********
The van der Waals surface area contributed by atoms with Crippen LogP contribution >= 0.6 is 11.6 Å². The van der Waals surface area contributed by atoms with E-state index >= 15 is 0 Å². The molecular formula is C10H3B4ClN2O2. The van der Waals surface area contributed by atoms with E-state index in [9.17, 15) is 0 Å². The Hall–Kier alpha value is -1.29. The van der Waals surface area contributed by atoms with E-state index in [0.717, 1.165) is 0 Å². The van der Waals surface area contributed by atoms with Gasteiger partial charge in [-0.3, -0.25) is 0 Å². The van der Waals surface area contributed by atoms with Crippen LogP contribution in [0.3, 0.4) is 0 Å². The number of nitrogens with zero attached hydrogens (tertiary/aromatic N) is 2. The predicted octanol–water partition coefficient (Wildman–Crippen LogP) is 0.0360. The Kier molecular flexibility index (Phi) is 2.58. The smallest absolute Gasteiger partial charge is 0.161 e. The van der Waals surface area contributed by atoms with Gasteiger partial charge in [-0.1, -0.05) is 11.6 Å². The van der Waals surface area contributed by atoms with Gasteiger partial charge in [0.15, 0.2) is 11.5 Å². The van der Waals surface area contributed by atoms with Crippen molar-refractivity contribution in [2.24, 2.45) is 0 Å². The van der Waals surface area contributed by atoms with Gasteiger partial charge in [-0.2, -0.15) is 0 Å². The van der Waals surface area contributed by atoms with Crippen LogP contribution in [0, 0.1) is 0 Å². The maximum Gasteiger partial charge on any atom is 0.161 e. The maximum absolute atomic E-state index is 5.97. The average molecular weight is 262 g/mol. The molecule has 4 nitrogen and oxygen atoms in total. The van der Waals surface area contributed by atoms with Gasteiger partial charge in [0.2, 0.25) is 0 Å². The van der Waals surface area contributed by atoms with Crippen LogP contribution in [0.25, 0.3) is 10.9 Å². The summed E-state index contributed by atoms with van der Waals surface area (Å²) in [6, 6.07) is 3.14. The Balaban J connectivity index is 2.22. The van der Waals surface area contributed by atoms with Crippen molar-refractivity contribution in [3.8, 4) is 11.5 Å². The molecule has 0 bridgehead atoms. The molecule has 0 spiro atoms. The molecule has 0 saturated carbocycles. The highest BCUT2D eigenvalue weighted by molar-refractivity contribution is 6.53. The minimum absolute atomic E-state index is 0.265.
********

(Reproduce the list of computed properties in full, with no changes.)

The van der Waals surface area contributed by atoms with Crippen LogP contribution >= 0.6 is 11.6 Å². The van der Waals surface area contributed by atoms with E-state index >= 15 is 0 Å². The molecular formula is C10H3B4ClN2O2. The van der Waals surface area contributed by atoms with E-state index in [9.17, 15) is 0 Å². The Hall–Kier alpha value is -1.29. The van der Waals surface area contributed by atoms with E-state index in [0.717, 1.165) is 0 Å². The van der Waals surface area contributed by atoms with Gasteiger partial charge in [-0.3, -0.25) is 0 Å². The van der Waals surface area contributed by atoms with Crippen LogP contribution in [0.3, 0.4) is 0 Å². The number of nitrogens with zero attached hydrogens (tertiary/aromatic N) is 2. The predicted octanol–water partition coefficient (Wildman–Crippen LogP) is 0.0360. The Kier molecular flexibility index (Phi) is 2.58. The smallest absolute Gasteiger partial charge is 0.161 e. The van der Waals surface area contributed by atoms with Gasteiger partial charge in [-0.1, -0.05) is 11.6 Å². The van der Waals surface area contributed by atoms with Gasteiger partial charge in [0.15, 0.2) is 11.5 Å². The van der Waals surface area contributed by atoms with Crippen molar-refractivity contribution in [2.24, 2.45) is 0 Å². The van der Waals surface area contributed by atoms with Gasteiger partial charge in [-0.2, -0.15) is 0 Å². The van der Waals surface area contributed by atoms with Crippen LogP contribution in [0, 0.1) is 0 Å². The maximum Gasteiger partial charge on any atom is 0.161 e. The maximum absolute atomic E-state index is 5.97. The average molecular weight is 262 g/mol. The molecule has 4 nitrogen and oxygen atoms in total. The van der Waals surface area contributed by atoms with Gasteiger partial charge in [0.2, 0.25) is 0 Å². The van der Waals surface area contributed by atoms with Crippen LogP contribution in [0.25, 0.3) is 10.9 Å². The summed E-state index contributed by atoms with van der Waals surface area (Å²) in [6, 6.07) is 3.14. The Balaban J connectivity index is 2.22. The van der Waals surface area contributed by atoms with Crippen molar-refractivity contribution in [3.8, 4) is 11.5 Å². The molecule has 0 bridgehead atoms. The molecule has 0 spiro atoms. The molecule has 0 saturated carbocycles. The highest BCUT2D eigenvalue weighted by molar-refractivity contribution is 6.53. The minimum absolute atomic E-state index is 0.265.